The ballot measure would afford California’s elected insurance commissioner that oversight authority as well as the authority to hold hearings to obtain public testimony. The Act would overlay federal regulations issued under the Patient Protection and Affordable Care Act at 45 Code of Federal Regulations (CFR) 154 authorizing federal and state regulators to jointly review (or the federal Department of Health and Human Services alone if a state opts out) small group and individual rates and require health plan issuers justify rate increases of 10 percent or more per year.

Both Covered California as an active purchaser exchange and regulators negotiate final QHP rates, which also affect plans sold outside the exchange since plans must offer the same plans both inside and outside the exchange marketplace. If approved by voters, the November ballot measure would increase the negotiating leverage of the insurance commissioner, who could opt to hold up rate approval pending a public hearing. That could potentially complicate Covered California’s annual QHP negotiation and approval process (and by extension its marketing and enrollment functions) and result in some plans being withdrawn before they take effect the following January if their premium rates and cost sharing are deemed excessive by the commissioner and disapproved.

In addition, since the underlying cost trend of annual health insurance rate increases has generally exceeded 7 percent in recent years, most if not all proposed plan rates would trigger a provision of the proposed law that allows the public and consumer groups to request the commissioner to hold a public hearing to determine if rate increases at or above 7 percent would result in rates that are unfair, discriminatory or excessive, introducing the prospect of further delay before the rates could be used. Further complications could come under a provision in the ballot initiative creating a transition period where plan issuers could hit the reset button and issue new plans that the commissioner could opt to exempt from prior rate approval provided they use rates in effect on or before January 1, 2014.

Proponents of the measure — including the current insurance commissioner — are likely to downplay the issues raised in the Covered California operational analysis. They will likely argue that premium rates are a matter between the plans and consumers (and not the exchange) and plans are responsible for ensuring they are using only approved rates and refunding any excess rates. However, if premium rates and cost sharing for the next to lowest cost silver actuarial value plan are involved in a lengthy challenge and hearing process, it could seriously affect the exchange marketplace since advance premium tax credits are keyed to that plan.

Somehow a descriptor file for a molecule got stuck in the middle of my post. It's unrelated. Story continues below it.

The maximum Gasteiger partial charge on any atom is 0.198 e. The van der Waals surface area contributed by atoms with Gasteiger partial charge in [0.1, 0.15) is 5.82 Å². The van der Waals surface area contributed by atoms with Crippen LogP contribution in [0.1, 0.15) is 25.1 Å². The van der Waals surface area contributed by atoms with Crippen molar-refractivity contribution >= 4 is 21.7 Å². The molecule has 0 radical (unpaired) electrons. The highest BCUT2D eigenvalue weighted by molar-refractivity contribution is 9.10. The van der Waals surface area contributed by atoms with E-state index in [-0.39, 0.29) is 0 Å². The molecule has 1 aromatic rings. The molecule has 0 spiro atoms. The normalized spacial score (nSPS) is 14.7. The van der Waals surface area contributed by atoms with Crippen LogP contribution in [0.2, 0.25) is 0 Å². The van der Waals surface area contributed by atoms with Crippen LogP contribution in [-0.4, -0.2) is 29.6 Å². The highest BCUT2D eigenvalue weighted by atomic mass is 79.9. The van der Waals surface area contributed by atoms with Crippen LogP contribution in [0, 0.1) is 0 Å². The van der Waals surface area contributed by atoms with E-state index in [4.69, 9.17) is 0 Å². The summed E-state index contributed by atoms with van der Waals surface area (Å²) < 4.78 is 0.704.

While a majority of states require prior approval of rates in the individual health insurance market (California is in a minority that employ a “file and use” scheme) according to this Kaiser Family Foundation chart, a half dozen states including California have state-based health benefit exchange marketplaces that actively select QHPs and negotiate with health plan issuers according to this Kaiser Family foundation compilation. Of those six states, all are prior approval states except California. Covered California’s analysis should undoubtedly examine how those state-based exchanges navigated their states’ prior approval regulatory schemes for plan year 2014.

 


Need a speaker or webinar presenter on the Affordable Care Act and the outlook for health care reform? Contact Pilot Healthcare Strategies Principal Fred Pilot by email fpilot@pilothealthstrategies.com or call 530-295-1473. 

California ballot measures to cap hospital prices, regulate health insurance rates emerge out of perennial conflict of trial bar and unions versus business groups

Even though they have not yet qualified for California’s general election in November and are still in the signature gathering stage, proposed ballot initiatives to limit hospital profits and subject health insurance and managed care plan premium rates to prior regulatory approval are already generating considerable political heat and smoke.

Both measures are playing not so much as health care reform measures designed to apply brute governmental force to hold down rapidly rising health care costs and premiums.  More accurately, they represent new battlefronts in California’s perennial conflict between plaintiffs attorneys and labor unions on one side and tort reform and business interests on the other.  Health payers and providers are aligning in the latter camp to oppose the measures.

Hospitals argue the proposed Fair Healthcare Pricing Act of 2012 that would cap hospital profit margins at 25 percent is an attempt by unions representing health care workers to gain leverage at the bargaining table.  Meanwhile, health care providers this week announced a coalition to oppose the proposed insurance rate regulation measure, the Insurance Rate Public Justification and Accountability Act.  It would add health insurance to existing law put in place by a 1988 ballot measure, Proposition 103, that subjected most property/casualty insurance rates to prior approval by the state’s elected insurance commissioner and subsidizes costs of those who intervene on behalf of the public to contest proposed rate increases.  A similar proposal stalled in the current legislative session.

 


Need a speaker or webinar presenter on the Affordable Care Act and the outlook for health care reform? Contact Pilot Healthcare Strategies Principal Fred Pilot by email fpilot@pilothealthstrategies.com or call 530-295-1473.